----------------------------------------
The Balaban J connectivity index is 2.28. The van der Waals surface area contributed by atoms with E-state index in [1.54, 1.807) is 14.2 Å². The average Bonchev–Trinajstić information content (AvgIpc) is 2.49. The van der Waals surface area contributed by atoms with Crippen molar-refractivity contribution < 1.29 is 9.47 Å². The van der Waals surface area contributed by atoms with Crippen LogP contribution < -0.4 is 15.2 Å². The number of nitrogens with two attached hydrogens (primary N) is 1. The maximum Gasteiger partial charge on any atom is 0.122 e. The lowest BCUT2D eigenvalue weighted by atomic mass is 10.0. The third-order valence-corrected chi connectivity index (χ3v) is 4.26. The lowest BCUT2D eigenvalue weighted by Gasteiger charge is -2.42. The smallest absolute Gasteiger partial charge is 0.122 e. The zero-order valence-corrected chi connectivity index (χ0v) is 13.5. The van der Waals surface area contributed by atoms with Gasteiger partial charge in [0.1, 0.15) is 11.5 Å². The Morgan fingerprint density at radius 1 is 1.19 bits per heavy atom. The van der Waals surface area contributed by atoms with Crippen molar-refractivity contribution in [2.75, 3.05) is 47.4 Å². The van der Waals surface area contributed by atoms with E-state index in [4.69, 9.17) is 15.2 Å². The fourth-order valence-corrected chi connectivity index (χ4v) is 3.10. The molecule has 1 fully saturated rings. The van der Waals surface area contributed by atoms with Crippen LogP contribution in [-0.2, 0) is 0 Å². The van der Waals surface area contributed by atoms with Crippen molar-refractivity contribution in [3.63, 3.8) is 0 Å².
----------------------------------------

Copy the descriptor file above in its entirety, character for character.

The Balaban J connectivity index is 2.28. The van der Waals surface area contributed by atoms with E-state index in [1.54, 1.807) is 14.2 Å². The average Bonchev–Trinajstić information content (AvgIpc) is 2.49. The van der Waals surface area contributed by atoms with Crippen molar-refractivity contribution < 1.29 is 9.47 Å². The van der Waals surface area contributed by atoms with Crippen LogP contribution < -0.4 is 15.2 Å². The number of nitrogens with two attached hydrogens (primary N) is 1. The maximum Gasteiger partial charge on any atom is 0.122 e. The lowest BCUT2D eigenvalue weighted by atomic mass is 10.0. The third-order valence-corrected chi connectivity index (χ3v) is 4.26. The lowest BCUT2D eigenvalue weighted by Gasteiger charge is -2.42. The smallest absolute Gasteiger partial charge is 0.122 e. The zero-order valence-corrected chi connectivity index (χ0v) is 13.5. The van der Waals surface area contributed by atoms with Gasteiger partial charge in [0.1, 0.15) is 11.5 Å². The Morgan fingerprint density at radius 1 is 1.19 bits per heavy atom. The van der Waals surface area contributed by atoms with Crippen molar-refractivity contribution in [2.75, 3.05) is 47.4 Å². The van der Waals surface area contributed by atoms with E-state index in [4.69, 9.17) is 15.2 Å². The fourth-order valence-corrected chi connectivity index (χ4v) is 3.10. The molecule has 1 fully saturated rings. The van der Waals surface area contributed by atoms with Crippen LogP contribution in [-0.2, 0) is 0 Å². The van der Waals surface area contributed by atoms with Crippen molar-refractivity contribution in [3.63, 3.8) is 0 Å².